Ruins of the World's Fair: The New York State Pavilion, or how Philip Johnson's futuristic architecture was almost forgotten
PODCAST The ruins of the New York State Pavilion, highlight of the 1964-65 World's Fair in Flushing Meadows-Corona Park, have become a kind of unofficial Statue of Liberty of Queens, greeting people as they head to and from LaGuardia and JFK airports. Its abandoned saucer-like observation decks and steel arena have inspired generations of New Yorkers who have grown up with this oddity on the horizon.
For the first part of this very special episode of the Bowery Boys, I take you through the pavilion's presence in the World's Fair, a kaleidoscopic attraction that extolled the greatness of the state of New York. In its first year, however, a battle over controversial artwork was waged, pitting Robert Moses and Nelson Rockefeller against the hottest artist of the day -- Andy Warhol. Other controversies at the Fair threatened to derail the message behind its slogan 'Peace Through Understanding'.
In the show's second half, I head out to record at the Queens Theater -- the only part of the New York State Pavilion that's been rehabilitated -- to explore the venue's 'lonely years' with filmmaker Matthew Silva, a co-founder of People For The Pavilion, an organization that's successfully bringing attention to this weird little treasure. Matthew gives us the scoop of the pavilion's later years, culled from some of his interviews in the film Modern Ruin: A World's Fair Pavilion.
This is crucial time in the history of this spectacular relic. With public attention at an all time high, we may now be at the right time to re-purpose the Pavilion into a new destination for New Yorkers. What do you think should be done with the New York State Pavilion?
An airplane passes over the park, its shadow captured inside the Pavilion. (Photo by George Garrigues)
To get this week's episode, simply download it for FREE from iTunes or other podcasting services, subscribe to our RSS feed or get it straight from our satellite site.
You can also listen to the show on Stitcher streaming radio and Player FM from your mobile devices.
Or listen to it straight from here:
The Bowery Boys #173: Ruins of the World's Fair
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Here's the trailer to Matthew's film Modern Ruin: A World's Fair Pavilion:
Modern Ruin: A World's Fair Pavilion - Promo I from Matthew Silva on Vimeo.
Thank you Matthew for helping out with the show this week! He's finishing his film. If you would like to help out, go over to the Modern Ruin GoFundMe page and donate. You just be helping out the film, but the Pavilion itself. The film will probably be the first time many people ever hear of the New York State Pavilion.
And for a different (fictional) film take on the Pavilion, try out these appearances from The Wiz, Men In Black and Iron Man 2:
And thank you to commenter Signed D.C. who points out that the venue was featured in an music video by They Might Be Giants who, generally speaking, who a bit obsessed with the World's Fair. (It pops up in several of their songs, including a lyric to their song "Ana Ng.") At one point, the lead singer floats over the Texaco map.
Looking down at the Texaco map of New York state. (Courtesy New York Daily News)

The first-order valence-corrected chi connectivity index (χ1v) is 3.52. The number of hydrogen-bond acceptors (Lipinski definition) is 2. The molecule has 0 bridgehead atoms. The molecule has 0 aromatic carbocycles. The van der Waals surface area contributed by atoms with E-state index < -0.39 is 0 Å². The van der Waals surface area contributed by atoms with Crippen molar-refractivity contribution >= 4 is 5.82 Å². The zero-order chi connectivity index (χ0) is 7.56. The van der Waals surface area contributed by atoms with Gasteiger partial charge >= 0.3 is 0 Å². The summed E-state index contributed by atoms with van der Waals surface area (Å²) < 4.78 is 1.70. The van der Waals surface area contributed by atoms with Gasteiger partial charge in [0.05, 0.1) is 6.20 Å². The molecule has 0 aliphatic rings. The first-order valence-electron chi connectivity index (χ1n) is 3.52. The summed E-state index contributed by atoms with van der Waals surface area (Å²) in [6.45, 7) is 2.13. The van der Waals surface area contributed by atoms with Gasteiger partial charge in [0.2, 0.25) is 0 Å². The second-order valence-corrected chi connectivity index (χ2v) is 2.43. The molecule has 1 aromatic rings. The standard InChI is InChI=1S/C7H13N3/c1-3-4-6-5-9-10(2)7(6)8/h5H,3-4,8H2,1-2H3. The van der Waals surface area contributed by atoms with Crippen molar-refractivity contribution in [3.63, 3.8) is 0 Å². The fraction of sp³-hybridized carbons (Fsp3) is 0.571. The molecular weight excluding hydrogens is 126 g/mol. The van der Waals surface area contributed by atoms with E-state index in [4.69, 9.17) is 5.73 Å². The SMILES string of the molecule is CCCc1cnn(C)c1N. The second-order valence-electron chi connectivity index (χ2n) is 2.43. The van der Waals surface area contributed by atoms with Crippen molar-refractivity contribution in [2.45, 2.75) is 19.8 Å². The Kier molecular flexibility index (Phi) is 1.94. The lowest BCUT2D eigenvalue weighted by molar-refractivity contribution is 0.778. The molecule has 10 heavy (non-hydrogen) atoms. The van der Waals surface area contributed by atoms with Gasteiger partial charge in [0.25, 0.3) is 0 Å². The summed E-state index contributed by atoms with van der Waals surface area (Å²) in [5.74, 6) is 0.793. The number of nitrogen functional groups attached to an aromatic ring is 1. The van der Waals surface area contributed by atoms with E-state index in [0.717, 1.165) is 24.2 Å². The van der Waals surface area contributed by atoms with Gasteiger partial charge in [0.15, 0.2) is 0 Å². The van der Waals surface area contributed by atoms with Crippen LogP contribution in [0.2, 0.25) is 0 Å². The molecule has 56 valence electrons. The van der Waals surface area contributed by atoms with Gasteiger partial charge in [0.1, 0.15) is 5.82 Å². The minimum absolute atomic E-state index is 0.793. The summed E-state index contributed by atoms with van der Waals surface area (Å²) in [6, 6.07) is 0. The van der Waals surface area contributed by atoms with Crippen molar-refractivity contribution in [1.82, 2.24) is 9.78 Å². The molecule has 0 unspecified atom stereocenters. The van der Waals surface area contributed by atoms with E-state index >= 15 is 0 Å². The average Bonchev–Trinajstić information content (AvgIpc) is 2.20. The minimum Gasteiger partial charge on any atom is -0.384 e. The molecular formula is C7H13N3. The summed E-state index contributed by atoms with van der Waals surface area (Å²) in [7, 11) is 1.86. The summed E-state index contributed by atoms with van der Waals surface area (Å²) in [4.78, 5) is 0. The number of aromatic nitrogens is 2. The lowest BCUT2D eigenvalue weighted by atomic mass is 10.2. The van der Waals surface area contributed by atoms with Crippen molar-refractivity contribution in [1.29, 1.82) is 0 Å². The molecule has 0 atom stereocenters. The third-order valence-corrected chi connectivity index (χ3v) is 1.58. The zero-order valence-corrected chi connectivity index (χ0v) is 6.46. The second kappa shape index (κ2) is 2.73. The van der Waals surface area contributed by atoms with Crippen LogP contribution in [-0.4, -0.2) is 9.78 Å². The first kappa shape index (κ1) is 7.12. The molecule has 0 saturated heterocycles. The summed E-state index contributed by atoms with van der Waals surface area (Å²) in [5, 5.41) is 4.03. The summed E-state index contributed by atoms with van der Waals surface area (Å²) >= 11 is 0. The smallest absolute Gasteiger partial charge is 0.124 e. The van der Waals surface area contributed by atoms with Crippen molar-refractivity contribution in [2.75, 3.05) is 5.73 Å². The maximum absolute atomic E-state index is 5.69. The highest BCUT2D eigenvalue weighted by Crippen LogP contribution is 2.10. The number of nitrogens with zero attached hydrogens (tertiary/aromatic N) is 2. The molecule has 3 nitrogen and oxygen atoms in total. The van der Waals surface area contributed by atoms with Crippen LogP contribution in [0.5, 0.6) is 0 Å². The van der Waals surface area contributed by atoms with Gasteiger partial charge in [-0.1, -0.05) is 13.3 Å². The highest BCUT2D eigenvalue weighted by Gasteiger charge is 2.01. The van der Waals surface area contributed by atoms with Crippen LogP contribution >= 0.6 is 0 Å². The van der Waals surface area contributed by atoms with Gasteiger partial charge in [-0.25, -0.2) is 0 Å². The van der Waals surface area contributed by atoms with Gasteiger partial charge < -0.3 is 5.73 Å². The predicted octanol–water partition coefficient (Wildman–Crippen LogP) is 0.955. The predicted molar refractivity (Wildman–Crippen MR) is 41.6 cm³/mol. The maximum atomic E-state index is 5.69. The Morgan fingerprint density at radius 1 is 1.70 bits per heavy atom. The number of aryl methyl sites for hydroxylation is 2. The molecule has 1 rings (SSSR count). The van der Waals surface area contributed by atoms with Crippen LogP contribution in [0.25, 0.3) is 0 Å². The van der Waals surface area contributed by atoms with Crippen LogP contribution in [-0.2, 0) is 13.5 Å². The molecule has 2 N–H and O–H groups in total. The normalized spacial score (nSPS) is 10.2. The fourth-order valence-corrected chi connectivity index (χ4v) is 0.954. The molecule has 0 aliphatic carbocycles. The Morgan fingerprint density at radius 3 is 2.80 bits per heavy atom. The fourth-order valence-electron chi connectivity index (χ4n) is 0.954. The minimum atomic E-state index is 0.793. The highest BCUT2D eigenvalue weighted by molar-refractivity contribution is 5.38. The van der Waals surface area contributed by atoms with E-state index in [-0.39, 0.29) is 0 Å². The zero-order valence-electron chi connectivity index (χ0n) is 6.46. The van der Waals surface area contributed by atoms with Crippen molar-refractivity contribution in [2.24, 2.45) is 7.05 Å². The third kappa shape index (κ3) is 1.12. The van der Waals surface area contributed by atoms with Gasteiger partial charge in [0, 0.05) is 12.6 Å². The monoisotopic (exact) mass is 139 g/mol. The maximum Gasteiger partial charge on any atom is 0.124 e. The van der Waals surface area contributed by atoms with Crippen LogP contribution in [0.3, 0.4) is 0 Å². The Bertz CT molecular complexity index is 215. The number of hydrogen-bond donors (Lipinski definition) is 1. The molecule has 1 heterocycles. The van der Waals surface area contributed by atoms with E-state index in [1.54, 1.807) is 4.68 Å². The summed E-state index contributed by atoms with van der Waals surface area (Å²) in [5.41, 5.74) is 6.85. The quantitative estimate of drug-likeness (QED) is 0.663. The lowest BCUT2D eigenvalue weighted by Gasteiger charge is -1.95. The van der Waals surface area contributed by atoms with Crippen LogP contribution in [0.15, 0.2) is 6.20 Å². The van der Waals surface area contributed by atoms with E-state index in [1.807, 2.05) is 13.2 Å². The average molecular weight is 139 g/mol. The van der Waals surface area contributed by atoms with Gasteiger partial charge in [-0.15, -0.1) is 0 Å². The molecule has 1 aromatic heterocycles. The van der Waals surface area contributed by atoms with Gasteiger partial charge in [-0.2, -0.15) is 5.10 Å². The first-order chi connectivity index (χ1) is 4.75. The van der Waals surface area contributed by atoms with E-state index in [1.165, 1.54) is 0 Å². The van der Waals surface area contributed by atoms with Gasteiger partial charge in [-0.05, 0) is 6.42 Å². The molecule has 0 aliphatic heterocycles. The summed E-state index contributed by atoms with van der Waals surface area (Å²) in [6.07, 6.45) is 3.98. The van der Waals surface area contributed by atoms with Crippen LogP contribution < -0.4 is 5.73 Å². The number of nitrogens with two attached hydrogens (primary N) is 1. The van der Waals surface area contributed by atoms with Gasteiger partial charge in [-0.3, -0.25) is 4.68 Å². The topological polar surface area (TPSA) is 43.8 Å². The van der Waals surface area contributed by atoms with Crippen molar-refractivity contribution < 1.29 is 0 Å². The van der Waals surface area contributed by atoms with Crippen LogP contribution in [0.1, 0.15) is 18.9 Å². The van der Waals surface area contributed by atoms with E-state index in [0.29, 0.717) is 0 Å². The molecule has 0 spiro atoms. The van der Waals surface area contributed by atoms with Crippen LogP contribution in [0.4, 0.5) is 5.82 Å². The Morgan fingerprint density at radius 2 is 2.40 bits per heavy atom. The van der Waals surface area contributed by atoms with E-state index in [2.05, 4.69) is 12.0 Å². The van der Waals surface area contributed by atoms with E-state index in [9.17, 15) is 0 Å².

An overhead shot of Philip Johnson's extraordinary rooftop, a stunning colorful ovoid that projected a rainbow of colors down upon fair-goers.(Courtesy AP)
Theaterama, part of the New York State Pavilion, is today's Queens Theater. Johnson commissioned the work of several pop artists to hang along the walls of the pavilion. (Courtesy Bill Cotter/World's Fair Community)
A view of Theaterama showing the Roy Lichtenstein mural upon its side (Courtesy Jon Buono):
Andy Warhol's Ten Wanted Men on the side of Theaterama, with the Tent of Tomorrow in the background. Although we can almost guarantee that it was not beloved by Robert Moses, it's believed it was taken down because of Governor Rockefeller.
Robert Moses beams from the sidewalk of Flushing Meadows-Corona Park. The mosaic is based on the work of Andy Warhol.
The Federal Pavilion -- "the square donut on stilts" -- was designed by Charles Luckman, who also designed the current Madison Square Garden.
The photographer Marco Catini has taken some recent images of the Pavilion. You can find much more of his work here. Thanks Marco for letting me use your work here!
Here are a few of my photos taken on the afternoon of recording. The New York State Pavilion Paint Project is responsible for keeping the place is festive shape. The candy stripes are similar to the look of the 1964 pavilion.
MY THANKS AND GRATITUDE to the Queens Theatre in The Park for allowing us to record in the cabaret room! I know we went on and on about the observation desks and the Tent of Tomorrow, but you should really check out a show within the greatly renovated theater. Coming in December: Charles Dickens' A Christmas Carol!
Visit the People For The Pavilion website for more information on upcoming events, news and fund-raisers. And a shout-out to the organization's co-founder Salmaan Khan!
The New York Daily News just yesterday published an article about People For the Pavilion and its co-founder Christian Doran who passed away in February. There's a fund-raiser tomorrow in his honor. [More info here]
ALSO: I didn't get to plug this on the show, but historian Christian Kellberg has just released a book of photography of the New York State Pavilion, part of the Images of America series. Most of the pictures are exclusive to this book including some extraordinary shots of the pavilion construction.